The fencing erected to protect Mexico’s National Palace ahead of a planned march to mark International Women’s Day has been turned into a memorial for 939 victims of femicide.
Femicide is the term used for homicides that deliberately target women. The makeshift memorial was put up near the front of the colonial-era building that serves as the president’s offices ahead of a planned International Women’s Day march. Activists wrote: “Victims of Femicide” in huge letters across the top of the barriers, with the names of women scrawled underneath.
A day earlier, President Andres Manuel Lopez Obrador was criticized by women’s groups for ordering the National Palace and the Palace of Fine Arts to be surrounded by barriers, asking what he was afraid of. The president responded by saying that the barriers were put up “not out of fear, but to prevent provocations and to protect historic buildings.”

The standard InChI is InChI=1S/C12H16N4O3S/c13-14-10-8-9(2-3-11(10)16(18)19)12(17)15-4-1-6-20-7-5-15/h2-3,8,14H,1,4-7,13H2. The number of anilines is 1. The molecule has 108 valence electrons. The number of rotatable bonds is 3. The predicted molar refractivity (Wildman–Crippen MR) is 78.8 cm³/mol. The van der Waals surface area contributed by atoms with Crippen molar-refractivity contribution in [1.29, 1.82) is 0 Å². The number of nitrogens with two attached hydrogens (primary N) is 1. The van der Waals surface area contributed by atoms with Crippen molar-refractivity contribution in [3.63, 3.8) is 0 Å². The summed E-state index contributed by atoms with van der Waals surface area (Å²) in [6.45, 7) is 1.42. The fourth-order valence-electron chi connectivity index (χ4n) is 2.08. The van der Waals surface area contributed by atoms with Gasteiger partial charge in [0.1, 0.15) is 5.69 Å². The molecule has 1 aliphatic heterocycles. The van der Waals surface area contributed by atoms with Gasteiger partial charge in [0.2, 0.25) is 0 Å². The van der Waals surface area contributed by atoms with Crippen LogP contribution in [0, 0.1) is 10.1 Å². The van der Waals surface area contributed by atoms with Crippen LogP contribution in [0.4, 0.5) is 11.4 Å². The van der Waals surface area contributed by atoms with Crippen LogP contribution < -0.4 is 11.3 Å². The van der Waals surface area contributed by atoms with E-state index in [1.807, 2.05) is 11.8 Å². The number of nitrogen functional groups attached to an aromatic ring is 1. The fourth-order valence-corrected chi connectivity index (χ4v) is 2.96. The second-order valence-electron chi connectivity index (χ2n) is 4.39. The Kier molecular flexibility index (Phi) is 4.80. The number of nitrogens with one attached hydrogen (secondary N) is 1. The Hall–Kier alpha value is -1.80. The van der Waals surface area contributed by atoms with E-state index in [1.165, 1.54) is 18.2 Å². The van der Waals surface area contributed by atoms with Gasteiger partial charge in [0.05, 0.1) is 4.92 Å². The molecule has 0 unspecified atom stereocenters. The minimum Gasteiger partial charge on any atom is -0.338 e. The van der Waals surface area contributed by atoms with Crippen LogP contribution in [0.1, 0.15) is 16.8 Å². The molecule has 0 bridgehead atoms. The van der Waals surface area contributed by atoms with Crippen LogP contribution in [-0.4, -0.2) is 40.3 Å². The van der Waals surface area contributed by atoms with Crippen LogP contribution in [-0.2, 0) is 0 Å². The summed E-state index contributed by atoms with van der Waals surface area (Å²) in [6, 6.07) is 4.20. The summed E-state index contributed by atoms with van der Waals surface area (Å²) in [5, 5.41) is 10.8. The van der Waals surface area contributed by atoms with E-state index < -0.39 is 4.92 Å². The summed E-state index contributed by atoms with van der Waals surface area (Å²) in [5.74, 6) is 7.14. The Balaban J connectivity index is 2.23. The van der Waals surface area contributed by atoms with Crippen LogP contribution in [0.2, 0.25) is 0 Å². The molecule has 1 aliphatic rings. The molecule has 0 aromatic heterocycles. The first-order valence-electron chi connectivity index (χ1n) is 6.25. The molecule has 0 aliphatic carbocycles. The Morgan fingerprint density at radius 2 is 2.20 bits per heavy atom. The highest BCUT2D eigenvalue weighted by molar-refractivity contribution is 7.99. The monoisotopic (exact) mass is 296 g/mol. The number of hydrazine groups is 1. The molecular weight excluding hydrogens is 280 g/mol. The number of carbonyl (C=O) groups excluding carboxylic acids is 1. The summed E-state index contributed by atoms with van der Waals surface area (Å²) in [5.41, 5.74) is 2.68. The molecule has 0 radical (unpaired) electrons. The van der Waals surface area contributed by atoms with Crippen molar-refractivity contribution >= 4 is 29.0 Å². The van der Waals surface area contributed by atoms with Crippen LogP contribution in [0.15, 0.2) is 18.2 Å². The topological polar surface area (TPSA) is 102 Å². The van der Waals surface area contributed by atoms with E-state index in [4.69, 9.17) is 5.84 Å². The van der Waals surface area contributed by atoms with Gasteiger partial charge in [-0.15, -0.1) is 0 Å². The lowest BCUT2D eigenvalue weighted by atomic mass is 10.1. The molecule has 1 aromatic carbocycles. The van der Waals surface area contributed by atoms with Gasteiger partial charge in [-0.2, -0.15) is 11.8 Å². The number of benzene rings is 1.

On Sunday (March 7), in a video posted on social media, the president insisted that he had always believed in equality and also lashed out at those he described as conservative critics who aim to attack his government. “I’m not a male chauvinist. I’m in favor of the rights of women,” he said, pledging never to repress the free assembly of protesters.
However, activists say that the government has not done enough to combat violence against women. “We women want to ask for justice and that people understand, and that the president, who lives here, knows that we’re fighting because they are killing us,” one activist who only gave her first name, Marcela, told Reuters.
Women’s activists are planning activities all across Mexico. In Ciudad Juárez, a city infamous for the high number of women who have gone missing from there over the years, relatives of the disappeared held up pink crosses with the slogan “not one more” in protest over the weekend.